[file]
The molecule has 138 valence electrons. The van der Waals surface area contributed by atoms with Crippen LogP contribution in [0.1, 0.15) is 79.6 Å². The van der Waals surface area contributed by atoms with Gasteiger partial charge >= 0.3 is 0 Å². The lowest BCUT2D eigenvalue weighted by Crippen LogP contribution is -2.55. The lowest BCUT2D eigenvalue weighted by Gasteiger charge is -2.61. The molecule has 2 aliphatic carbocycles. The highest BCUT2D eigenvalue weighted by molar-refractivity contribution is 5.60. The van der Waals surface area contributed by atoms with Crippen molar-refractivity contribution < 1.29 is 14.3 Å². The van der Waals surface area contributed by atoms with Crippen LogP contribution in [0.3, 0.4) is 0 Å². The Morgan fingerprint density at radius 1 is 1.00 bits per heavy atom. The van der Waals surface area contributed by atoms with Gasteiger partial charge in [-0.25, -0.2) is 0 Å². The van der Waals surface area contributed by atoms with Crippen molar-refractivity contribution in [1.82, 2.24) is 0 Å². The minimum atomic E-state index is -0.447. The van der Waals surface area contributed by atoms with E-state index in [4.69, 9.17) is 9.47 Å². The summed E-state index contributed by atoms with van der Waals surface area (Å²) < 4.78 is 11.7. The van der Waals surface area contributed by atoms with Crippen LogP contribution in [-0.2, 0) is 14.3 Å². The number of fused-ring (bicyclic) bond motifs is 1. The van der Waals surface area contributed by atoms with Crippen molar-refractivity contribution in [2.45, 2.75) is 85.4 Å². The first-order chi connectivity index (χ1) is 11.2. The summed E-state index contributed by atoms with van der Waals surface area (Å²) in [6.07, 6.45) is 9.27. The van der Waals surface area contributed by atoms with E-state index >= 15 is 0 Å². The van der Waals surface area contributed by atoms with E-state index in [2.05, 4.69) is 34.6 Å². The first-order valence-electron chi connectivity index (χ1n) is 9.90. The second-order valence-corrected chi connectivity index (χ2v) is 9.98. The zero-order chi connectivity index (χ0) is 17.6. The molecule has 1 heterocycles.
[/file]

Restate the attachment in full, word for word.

The molecule has 138 valence electrons. The van der Waals surface area contributed by atoms with Crippen LogP contribution in [0.1, 0.15) is 79.6 Å². The van der Waals surface area contributed by atoms with Gasteiger partial charge >= 0.3 is 0 Å². The lowest BCUT2D eigenvalue weighted by Crippen LogP contribution is -2.55. The lowest BCUT2D eigenvalue weighted by Gasteiger charge is -2.61. The molecule has 2 aliphatic carbocycles. The highest BCUT2D eigenvalue weighted by molar-refractivity contribution is 5.60. The van der Waals surface area contributed by atoms with Crippen molar-refractivity contribution < 1.29 is 14.3 Å². The van der Waals surface area contributed by atoms with Crippen LogP contribution in [0.3, 0.4) is 0 Å². The Morgan fingerprint density at radius 1 is 1.00 bits per heavy atom. The van der Waals surface area contributed by atoms with Gasteiger partial charge in [-0.25, -0.2) is 0 Å². The van der Waals surface area contributed by atoms with Crippen molar-refractivity contribution in [1.82, 2.24) is 0 Å². The minimum atomic E-state index is -0.447. The van der Waals surface area contributed by atoms with E-state index in [4.69, 9.17) is 9.47 Å². The summed E-state index contributed by atoms with van der Waals surface area (Å²) < 4.78 is 11.7. The van der Waals surface area contributed by atoms with Crippen LogP contribution in [-0.2, 0) is 14.3 Å². The number of fused-ring (bicyclic) bond motifs is 1. The van der Waals surface area contributed by atoms with Crippen molar-refractivity contribution in [2.45, 2.75) is 85.4 Å². The first-order chi connectivity index (χ1) is 11.2. The summed E-state index contributed by atoms with van der Waals surface area (Å²) in [6.07, 6.45) is 9.27. The van der Waals surface area contributed by atoms with E-state index >= 15 is 0 Å². The van der Waals surface area contributed by atoms with E-state index in [2.05, 4.69) is 34.6 Å². The first-order valence-electron chi connectivity index (χ1n) is 9.90. The second-order valence-corrected chi connectivity index (χ2v) is 9.98. The zero-order chi connectivity index (χ0) is 17.6. The molecule has 1 heterocycles.